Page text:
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Stock Markets Fall as Central Banks Hike Rates

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Stock markets mostly retreated Thursday as a clutch of central banks in Europe hiked interest rates again to combat persistently high inflation. online news

The Bank of England and its peers in Switzerland and Norway further tightened their monetary policies, a week after the European Central Bank did the same.

Turkey’s central bank, which for two years had followed President Recep Tayyip Erdogan’s unorthodox policy of dealing with high inflation by cutting rates, changed course and nearly doubled its rate to 15 percent.

A day after data showed UK inflation remained at 8.7 percent in May, the Bank of England raised its key rate for a 13th consecutive time.

The hefty half-point increase brought the rate to five percent — a 15-year high.

The size of the increase “has confounded market expectations”, said CMC Markets UK analyst Michael Hewson.

“Today’s move is tantamount to an acknowledgement that they have been materially behind the curve when it comes to the rate hiking cycle and will inevitably invite criticism that the MPC (monetary policy committee) in reacting now, is inviting a recession,” he added.

Norway’s central bank also chose a half-point increase, raising the rate to 3.75 percent as inflation was “markedly higher” than expected.

The Swiss central bank increased its rate by a quarter-point to 1.75 percent and warned of possibly more to come as inflationary pressure has increased.

London’s blue-chip FTSE index ended the day down 0.8 percent. Frankfurt slid 0.2 percent and Paris fell 0.8 percent.

Wall Street stocks were mixed in late morning trading, with the Dow slipping 0.2 percent, the broader S&P 500 flat and the tech-heavy Nasdaq Composite adding 0.4 percent.

Federal Reserve Chairperson Jerome Powell in the economy & online news
U.S. Federal Reserve Board Chairman Jerome Powell speaks during a news conference following a meeting of the Federal Open Market Committee (FOMC) at the headquarters of the Federal Reserve on June 14, 2023, in Washington, DC. After a streak of ten interest rate increases, Powell announced that rates will remain steady and unchanged. (Drew Angerer/Getty Images/TNS)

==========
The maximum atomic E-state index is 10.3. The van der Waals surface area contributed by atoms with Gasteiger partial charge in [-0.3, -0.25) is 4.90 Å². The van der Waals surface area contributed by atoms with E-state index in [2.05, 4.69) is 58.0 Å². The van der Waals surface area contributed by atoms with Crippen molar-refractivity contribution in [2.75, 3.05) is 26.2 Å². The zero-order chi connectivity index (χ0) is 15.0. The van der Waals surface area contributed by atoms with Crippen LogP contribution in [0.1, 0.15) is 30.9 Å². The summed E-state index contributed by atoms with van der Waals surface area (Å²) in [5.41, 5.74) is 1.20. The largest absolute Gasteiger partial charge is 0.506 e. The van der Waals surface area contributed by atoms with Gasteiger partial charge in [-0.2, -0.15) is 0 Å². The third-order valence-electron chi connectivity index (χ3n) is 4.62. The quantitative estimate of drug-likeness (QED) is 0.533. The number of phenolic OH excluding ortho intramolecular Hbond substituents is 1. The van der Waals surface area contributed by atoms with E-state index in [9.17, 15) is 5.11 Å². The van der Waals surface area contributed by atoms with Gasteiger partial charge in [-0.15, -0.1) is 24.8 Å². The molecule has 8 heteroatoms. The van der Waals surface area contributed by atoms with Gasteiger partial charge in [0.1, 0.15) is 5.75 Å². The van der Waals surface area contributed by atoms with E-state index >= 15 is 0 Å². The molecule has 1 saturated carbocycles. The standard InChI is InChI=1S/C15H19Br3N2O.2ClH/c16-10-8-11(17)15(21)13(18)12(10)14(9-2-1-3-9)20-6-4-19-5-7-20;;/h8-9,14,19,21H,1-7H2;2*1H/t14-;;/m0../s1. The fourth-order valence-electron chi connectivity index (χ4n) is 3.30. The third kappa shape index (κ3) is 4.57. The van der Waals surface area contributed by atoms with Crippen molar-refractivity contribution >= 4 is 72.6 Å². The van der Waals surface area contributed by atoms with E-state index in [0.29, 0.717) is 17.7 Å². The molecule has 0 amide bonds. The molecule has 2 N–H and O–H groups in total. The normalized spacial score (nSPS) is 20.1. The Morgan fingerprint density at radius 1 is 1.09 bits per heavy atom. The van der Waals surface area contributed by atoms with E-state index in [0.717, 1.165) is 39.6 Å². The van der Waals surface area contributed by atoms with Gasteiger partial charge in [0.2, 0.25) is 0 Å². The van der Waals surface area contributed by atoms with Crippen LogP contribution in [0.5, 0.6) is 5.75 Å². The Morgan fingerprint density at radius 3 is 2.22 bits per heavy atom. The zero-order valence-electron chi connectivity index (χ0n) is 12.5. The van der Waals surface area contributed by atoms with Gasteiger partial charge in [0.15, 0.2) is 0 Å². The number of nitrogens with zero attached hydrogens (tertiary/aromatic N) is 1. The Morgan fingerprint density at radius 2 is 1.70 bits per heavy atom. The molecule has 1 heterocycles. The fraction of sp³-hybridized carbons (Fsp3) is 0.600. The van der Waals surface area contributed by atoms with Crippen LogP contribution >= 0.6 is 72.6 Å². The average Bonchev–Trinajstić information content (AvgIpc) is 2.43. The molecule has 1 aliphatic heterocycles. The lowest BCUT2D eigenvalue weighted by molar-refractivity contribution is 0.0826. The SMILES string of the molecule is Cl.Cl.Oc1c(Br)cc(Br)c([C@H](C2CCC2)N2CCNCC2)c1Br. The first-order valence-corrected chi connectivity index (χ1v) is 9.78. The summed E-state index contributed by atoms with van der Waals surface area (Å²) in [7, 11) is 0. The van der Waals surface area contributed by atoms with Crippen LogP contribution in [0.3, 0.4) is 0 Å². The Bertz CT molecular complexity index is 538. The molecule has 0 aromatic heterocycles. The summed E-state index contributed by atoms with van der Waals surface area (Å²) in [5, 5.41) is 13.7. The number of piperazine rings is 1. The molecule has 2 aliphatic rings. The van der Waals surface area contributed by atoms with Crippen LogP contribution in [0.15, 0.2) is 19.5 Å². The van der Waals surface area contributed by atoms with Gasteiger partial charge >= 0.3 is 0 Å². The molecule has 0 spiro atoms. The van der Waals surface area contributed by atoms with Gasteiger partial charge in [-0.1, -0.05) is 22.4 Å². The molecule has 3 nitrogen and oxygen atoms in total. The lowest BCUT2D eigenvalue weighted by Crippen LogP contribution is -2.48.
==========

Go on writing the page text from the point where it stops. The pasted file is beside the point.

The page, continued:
Markets had already reacted negatively to comments Wednesday from Federal Reserve chief Jerome Powell, who warned Congress that more rate hikes “may make sense” after the US central bank kept them unchanged last week.

Last week’s pause, the first since March, had raised hopes that the Fed was close to calling it a day altogether, thanks to slowing price rises and a softer jobs market.

“With Federal Reserve chairman Jay Powell also showing no sign of resiling from the hawkishness of last week’s statement of two more rate rises the idea that rates might come down by year end is being pushed further into the realms of oblivion,” said Hewson.

The expected increase in US rates has revived worries the economy will tip into recession.

While the Fed paused rate hikes last week, the European Central Bank joined Canada and Australia in hiking borrowing costs further.

Traders have also been worried about the health of China’s post-Covid economic recovery and the response of policymakers.

The Chinese central bank slashed rates last week in efforts to kickstart the economy but a reduction of its main benchmark rate this week disappointed as it was smaller than expected.

The failure of Beijing to unveil any concrete policies to boost the stuttering economy has fed fears that the recovery from a Covid lockdown-induced slowdown has already come to an end.

With interest rates and the prospect of recession rising, which would dampen demand for oil, crude prices fell sharply.

Key figures around 1530 GMT

New York – Dow: DOWN 0.2 percent at 33,900.55 points

London – FTSE 100: DOWN 0.8 percent at 7,502.03 (close)

Frankfurt – DAX: DOWN 0.2 percent at 15,988.16 (close)

Paris – CAC 40: DOWN 0.8 percent at 7,203.28 (close)

EURO STOXX 50: DOWN 0.4 percent at 4,304.47 (close)